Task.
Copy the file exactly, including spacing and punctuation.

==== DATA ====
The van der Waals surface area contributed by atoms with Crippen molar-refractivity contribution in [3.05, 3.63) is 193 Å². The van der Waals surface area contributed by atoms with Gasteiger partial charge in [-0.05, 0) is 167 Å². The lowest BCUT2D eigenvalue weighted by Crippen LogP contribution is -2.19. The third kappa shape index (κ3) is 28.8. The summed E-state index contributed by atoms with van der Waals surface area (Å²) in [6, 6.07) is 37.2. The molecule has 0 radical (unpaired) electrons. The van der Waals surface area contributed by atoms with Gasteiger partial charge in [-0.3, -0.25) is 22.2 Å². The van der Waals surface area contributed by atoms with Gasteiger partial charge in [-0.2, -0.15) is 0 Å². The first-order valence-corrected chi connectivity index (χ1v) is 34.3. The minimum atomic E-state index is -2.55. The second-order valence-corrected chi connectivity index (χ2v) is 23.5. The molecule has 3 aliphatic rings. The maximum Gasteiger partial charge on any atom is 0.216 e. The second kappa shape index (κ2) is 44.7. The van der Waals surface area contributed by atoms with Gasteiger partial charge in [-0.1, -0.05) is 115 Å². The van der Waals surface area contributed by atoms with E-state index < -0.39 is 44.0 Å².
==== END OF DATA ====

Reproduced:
The van der Waals surface area contributed by atoms with Crippen molar-refractivity contribution in [3.05, 3.63) is 193 Å². The van der Waals surface area contributed by atoms with Gasteiger partial charge in [-0.05, 0) is 167 Å². The lowest BCUT2D eigenvalue weighted by Crippen LogP contribution is -2.19. The third kappa shape index (κ3) is 28.8. The summed E-state index contributed by atoms with van der Waals surface area (Å²) in [6, 6.07) is 37.2. The molecule has 0 radical (unpaired) electrons. The van der Waals surface area contributed by atoms with Gasteiger partial charge in [-0.3, -0.25) is 22.2 Å². The van der Waals surface area contributed by atoms with Gasteiger partial charge in [-0.2, -0.15) is 0 Å². The first-order valence-corrected chi connectivity index (χ1v) is 34.3. The minimum atomic E-state index is -2.55. The second-order valence-corrected chi connectivity index (χ2v) is 23.5. The molecule has 3 aliphatic rings. The maximum Gasteiger partial charge on any atom is 0.216 e. The second kappa shape index (κ2) is 44.7. The van der Waals surface area contributed by atoms with Gasteiger partial charge in [-0.1, -0.05) is 115 Å². The van der Waals surface area contributed by atoms with E-state index < -0.39 is 44.0 Å².